In the village of Skara Brae where the game opens there’s a merchant who apparently sells soup. I say apparently because I’ve never seen this soup. The man selling it claims I’m not worthy to taste his legendary broth, and even the loading screen gently informs me that I’ll never be worthy, that I should accept it and just move on. But I couldn’t. Over the coming hours I defeated evil sorcerers, saved the world, solved a bunch of puzzles and even herded some fairies around the place. I never forgot about the soup, though. Maybe one day I will be worthy. One day.
In the opening minutes of Marvel’s Spider-Man developer Insomniac nails the titular Webslinger perfectly twice; the first is when Peter Parker has to choose between trying to pay his rent or face eviction or to be Spider-Man and help fight an active crime. It’s the quintessential Peter Parker moment, the kind that has defined the character over the years. Peter Parker might be a genius and a superhero, but he’s always struggled to pay his rent and keep his lifted sorted. The second moment is when he goes diving out of his window in the classic costume and you get to experience the superb sensation of swinging around a beautiful virtual rendition of New York for the first time.
After 20-years in a garage under a dusty tarp a developer has finally decided to wheel V-Rally out, give it a new paint job and see if the old girl can still run. It’s a sequel I never expected and a difficult one to review because even V-Rally 3 was 16-years ago and my memory of it is fuzzy to say the least. So this is going to be less of a review focusing on whether it’s a good sequel that carries on the series legacy and more of a review talking about whether it’s just a good racing game.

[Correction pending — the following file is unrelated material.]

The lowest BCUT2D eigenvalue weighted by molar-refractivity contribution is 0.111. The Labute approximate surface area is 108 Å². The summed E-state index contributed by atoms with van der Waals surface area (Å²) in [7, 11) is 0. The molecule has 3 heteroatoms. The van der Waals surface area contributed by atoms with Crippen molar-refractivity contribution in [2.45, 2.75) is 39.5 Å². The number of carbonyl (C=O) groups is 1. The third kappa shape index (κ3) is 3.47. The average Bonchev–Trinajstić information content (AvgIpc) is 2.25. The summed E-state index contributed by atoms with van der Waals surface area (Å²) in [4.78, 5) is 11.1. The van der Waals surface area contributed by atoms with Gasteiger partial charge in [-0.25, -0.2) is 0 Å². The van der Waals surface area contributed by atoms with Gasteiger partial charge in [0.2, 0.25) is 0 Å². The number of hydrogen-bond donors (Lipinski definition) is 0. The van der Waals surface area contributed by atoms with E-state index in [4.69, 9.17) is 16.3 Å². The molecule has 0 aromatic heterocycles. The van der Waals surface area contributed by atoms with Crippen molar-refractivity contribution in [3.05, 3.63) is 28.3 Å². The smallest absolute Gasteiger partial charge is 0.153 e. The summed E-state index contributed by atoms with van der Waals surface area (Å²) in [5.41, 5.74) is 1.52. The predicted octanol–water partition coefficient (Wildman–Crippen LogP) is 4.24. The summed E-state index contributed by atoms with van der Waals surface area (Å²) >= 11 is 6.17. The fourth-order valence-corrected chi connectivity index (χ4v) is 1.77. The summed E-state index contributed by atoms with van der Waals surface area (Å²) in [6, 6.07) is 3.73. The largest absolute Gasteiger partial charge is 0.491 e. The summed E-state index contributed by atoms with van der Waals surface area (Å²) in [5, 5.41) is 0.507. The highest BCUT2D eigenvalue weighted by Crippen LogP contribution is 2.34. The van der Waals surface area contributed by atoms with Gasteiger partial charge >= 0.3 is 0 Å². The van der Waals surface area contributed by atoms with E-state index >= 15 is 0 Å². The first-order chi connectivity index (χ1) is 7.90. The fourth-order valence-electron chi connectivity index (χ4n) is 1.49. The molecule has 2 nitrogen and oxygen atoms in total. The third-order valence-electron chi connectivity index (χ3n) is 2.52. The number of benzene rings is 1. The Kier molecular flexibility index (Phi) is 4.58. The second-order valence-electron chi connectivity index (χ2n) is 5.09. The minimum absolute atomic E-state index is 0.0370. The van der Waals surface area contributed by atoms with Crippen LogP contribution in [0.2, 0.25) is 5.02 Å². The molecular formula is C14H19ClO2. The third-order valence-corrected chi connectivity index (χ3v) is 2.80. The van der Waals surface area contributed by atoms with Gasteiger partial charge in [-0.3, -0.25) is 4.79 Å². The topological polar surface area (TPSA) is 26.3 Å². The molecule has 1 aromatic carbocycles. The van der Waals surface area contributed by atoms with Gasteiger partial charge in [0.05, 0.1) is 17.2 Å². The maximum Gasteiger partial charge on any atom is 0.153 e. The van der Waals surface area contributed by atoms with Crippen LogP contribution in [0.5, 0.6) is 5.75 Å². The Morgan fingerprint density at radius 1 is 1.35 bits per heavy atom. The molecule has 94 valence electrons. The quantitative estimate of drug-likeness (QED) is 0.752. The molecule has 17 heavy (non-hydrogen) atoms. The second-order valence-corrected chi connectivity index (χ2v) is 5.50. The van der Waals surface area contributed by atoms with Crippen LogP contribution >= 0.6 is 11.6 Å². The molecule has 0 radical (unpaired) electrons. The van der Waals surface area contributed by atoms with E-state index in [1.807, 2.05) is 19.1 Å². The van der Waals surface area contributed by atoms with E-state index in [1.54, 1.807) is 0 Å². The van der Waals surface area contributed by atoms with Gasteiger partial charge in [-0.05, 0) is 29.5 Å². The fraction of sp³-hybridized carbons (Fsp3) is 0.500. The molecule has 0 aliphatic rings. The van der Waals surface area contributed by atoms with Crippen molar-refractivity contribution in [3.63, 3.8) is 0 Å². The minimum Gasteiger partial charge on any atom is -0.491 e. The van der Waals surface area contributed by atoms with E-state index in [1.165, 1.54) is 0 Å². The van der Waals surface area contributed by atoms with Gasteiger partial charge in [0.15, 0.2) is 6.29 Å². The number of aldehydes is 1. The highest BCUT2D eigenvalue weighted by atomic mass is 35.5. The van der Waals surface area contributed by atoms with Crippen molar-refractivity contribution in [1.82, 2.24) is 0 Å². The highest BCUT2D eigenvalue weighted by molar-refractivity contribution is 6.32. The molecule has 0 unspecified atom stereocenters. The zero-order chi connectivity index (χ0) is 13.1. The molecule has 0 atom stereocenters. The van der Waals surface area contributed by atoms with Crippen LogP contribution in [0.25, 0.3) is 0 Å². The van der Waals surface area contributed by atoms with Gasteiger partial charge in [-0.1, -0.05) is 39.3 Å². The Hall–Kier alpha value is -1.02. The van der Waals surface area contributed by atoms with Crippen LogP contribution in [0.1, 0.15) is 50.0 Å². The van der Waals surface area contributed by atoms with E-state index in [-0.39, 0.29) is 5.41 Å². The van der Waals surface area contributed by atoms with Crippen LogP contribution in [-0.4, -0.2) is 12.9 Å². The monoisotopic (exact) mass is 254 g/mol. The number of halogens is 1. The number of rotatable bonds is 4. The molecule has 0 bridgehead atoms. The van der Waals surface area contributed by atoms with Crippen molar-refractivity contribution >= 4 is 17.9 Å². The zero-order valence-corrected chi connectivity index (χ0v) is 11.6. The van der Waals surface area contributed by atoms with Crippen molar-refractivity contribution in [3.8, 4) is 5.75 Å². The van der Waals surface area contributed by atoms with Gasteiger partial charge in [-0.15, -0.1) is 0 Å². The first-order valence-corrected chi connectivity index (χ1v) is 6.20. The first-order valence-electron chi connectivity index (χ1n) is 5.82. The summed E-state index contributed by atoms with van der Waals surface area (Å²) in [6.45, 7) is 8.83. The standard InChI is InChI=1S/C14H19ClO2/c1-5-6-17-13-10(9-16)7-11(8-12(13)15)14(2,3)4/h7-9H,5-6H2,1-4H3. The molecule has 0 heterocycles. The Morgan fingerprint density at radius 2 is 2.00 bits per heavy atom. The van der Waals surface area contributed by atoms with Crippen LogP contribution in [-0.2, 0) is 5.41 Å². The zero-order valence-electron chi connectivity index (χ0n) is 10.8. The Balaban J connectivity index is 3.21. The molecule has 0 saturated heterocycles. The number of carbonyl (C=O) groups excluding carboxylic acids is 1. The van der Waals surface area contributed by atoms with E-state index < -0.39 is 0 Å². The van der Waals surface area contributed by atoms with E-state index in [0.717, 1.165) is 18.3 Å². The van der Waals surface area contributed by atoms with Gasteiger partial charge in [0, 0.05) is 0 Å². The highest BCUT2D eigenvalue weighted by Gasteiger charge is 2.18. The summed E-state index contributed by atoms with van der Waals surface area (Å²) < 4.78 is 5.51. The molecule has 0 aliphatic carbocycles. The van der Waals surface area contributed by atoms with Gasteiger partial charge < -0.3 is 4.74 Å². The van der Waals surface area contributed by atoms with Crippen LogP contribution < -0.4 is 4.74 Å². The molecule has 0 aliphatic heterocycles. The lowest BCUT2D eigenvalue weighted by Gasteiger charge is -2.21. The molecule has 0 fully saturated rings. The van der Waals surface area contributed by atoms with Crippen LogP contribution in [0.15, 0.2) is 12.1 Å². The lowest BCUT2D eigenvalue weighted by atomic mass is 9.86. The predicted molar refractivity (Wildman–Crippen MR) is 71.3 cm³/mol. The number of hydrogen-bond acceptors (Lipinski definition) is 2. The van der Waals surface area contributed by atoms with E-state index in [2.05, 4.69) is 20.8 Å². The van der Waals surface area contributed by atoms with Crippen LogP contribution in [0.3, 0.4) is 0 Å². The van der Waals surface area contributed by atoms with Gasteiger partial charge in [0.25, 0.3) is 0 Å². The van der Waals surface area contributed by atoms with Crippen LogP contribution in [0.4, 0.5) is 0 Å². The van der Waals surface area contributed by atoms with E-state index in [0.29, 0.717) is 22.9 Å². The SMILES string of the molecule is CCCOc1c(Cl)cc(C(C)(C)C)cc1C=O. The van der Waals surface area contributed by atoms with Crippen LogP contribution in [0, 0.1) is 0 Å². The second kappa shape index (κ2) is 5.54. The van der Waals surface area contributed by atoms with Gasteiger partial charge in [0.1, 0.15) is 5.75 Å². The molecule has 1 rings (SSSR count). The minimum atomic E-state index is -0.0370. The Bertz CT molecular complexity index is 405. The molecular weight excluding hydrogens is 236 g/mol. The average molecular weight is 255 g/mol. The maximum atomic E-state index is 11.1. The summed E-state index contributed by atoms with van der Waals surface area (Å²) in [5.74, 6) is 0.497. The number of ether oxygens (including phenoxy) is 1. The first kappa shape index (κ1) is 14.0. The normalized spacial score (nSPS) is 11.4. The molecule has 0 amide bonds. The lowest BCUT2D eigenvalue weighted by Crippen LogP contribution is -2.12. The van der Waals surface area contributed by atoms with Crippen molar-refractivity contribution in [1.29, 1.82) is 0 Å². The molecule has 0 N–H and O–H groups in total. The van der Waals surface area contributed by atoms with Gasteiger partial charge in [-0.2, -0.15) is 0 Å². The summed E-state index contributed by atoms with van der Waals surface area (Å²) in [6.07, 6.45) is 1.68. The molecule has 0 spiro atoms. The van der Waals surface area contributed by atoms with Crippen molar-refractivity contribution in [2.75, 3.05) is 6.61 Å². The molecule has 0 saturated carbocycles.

Having managed massive dinosaurs capable of slaughtering crowds of visitors and hospitals tasked with curing the sick, dealing with aquariums full of pretty fish feels like a relaxing visit to a spa. There’s no danger of one of my sharks breaking out and eating the guests or of people dying in the corridors because they didn’t get treated quickly enough. In Megaquarium the biggest threat is one fish eating another fish. Cheeky sods.
If the phrase, “Patients are reminded not to die in the corridors” sets off your nostalgia senses then congratulations because Two Point Hospital is for, and it’s for me. It’s basically a sequel to the 1998 Theme Hospital in all but name, often feeling so similar that you could swear you were playing a remaster but also putting a few fresh things into the mix to turn this game into one of the most fun and satisfying management sims in recent memory.
Another year, another F1 game from Codemasters. With such limited development time between each new release hamstringing what Codemasters can do with the franchise what we’ve seen over the years is a steady iteration, each new release tweaking the formula in various little ways with maybe one or two larger changes or features getting shoved in as well. F1 2018 doesn’t break this tradition, offering up just a few changes here and there and a coupe of new features.
Dead Cells is a rogue-like or rogue-lite or rogue-something depending on the exact definition that you opt to go by, meaning that whenever you die you’ll just respawn at the very start but having hopefully managed to make some progress along the way by grabbing lots of Cells from dead enemies, shiny new blueprints and maybe even a Rune or two. In other words this genre is a bit like banging your head off of a brick wall with the goal being to break through. Keep doing it long enough and you might just manage to break the wall. But at what cost? Concussion, I would imagine, at the very least.